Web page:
Currently India does not have an institutional framework for such reporting. It’s even more shocking to learn that India has only 1 B Corp in this year’s list of B Corps. There have been only a handful of certified B Corps from India in the history of BLab.
Meet India’s First Certified B Corp
eKutir comprises a group of for-profit social enterprises that employ digital technology to provide economically sustainable solutions in agriculture, food & nutrition, water & sanitation (WASH) and enterprise development. It works with thousands of small farmers, rural communities and micro-entrepreneurs across 4 countries including India and Nepal. Suvankar Mishra founded eKutir 7 years back by assisting smallholder farmers involved in subsistence farming in Odisha.
eKutir’s Journey Towards B Corp Certification
I spoke to Suvankar over a Hangout to understand his personal experience of undergoing a B Corp certification. Below are excerpts from my conversation with him:
“eKutir aims to improve economic opportunities, bring about social economic empowerment, and provide market access to small farmers through previously unavailable infrastructure, network of micro entrepreneurs and service nonprofits. We focus on alleviating poverty through supply chain, sourcing from and partnering with fair wage certified suppliers by guaranteeing them future purchases and contracts”.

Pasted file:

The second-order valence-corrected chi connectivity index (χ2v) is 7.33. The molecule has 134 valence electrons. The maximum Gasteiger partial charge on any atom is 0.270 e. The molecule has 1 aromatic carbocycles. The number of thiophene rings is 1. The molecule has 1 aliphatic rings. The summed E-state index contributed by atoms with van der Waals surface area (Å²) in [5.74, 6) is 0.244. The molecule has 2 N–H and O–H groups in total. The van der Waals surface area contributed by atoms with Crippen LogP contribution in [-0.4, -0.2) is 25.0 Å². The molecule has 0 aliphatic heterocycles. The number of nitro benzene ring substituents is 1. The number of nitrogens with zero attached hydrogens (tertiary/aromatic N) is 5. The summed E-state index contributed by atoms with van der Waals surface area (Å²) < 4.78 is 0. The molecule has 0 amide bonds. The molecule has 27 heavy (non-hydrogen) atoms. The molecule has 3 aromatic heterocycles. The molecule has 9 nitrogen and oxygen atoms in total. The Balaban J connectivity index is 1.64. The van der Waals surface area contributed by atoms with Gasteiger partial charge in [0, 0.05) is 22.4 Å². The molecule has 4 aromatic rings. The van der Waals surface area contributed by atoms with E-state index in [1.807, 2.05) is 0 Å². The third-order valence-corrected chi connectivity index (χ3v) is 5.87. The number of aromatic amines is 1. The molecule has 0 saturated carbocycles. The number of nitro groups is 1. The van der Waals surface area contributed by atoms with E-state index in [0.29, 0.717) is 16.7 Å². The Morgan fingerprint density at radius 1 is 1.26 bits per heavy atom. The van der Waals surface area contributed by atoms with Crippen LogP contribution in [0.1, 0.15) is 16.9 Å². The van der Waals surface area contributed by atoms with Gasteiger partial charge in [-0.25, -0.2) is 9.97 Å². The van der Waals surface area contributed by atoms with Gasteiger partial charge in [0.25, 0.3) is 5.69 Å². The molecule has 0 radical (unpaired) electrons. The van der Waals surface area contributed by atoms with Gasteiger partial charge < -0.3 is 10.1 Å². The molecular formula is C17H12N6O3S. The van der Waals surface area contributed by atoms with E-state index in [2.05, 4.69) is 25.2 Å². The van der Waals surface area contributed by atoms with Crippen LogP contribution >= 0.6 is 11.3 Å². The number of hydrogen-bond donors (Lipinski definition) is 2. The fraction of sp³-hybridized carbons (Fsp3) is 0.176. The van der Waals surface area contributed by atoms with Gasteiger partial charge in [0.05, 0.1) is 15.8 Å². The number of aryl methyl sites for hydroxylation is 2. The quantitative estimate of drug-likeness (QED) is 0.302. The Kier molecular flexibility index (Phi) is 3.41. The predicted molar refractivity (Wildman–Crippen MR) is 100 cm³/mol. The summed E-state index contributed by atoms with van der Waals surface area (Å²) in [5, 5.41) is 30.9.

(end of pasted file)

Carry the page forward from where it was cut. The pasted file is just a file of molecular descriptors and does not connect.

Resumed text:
“We have a network of 800-900 entrepreneurs spread across agriculture and sanitation, reaching out cumulatively to 150,000 people in India and Nepal which is largely 50-75000 households. We are looking at reaching out to a million farmers in next 3 years”.
“Svadha (eKurtir’s WASH subsidiary) has 543 micro entrepreneurs who reach out to 125,000 people in Odisha and Bihar. Mr. KC Amin started this company”.
On Certification Process
“For us the first step towards B Corp certification was to have consensus of co-founders on what type of organization we wanted to create. All of us wanted an equitable and financially sustainable organization. Not only was socioeconomic development of our beneficiaries important but also being financial sustainable was very crucial”.
“eKutir received certification for its work across different subsidiaries in India; not specific to a particular geography or area of operations. You don’t get certified for free. There is a fee associated with the certification process”.
“Evaluation process went on from January to mid of May 2016. In the 1st week of June we got official news of our certification as a B Corp. Some organizations may take more time. I have realized that it is very crucial for founders to be involved personally in this process”.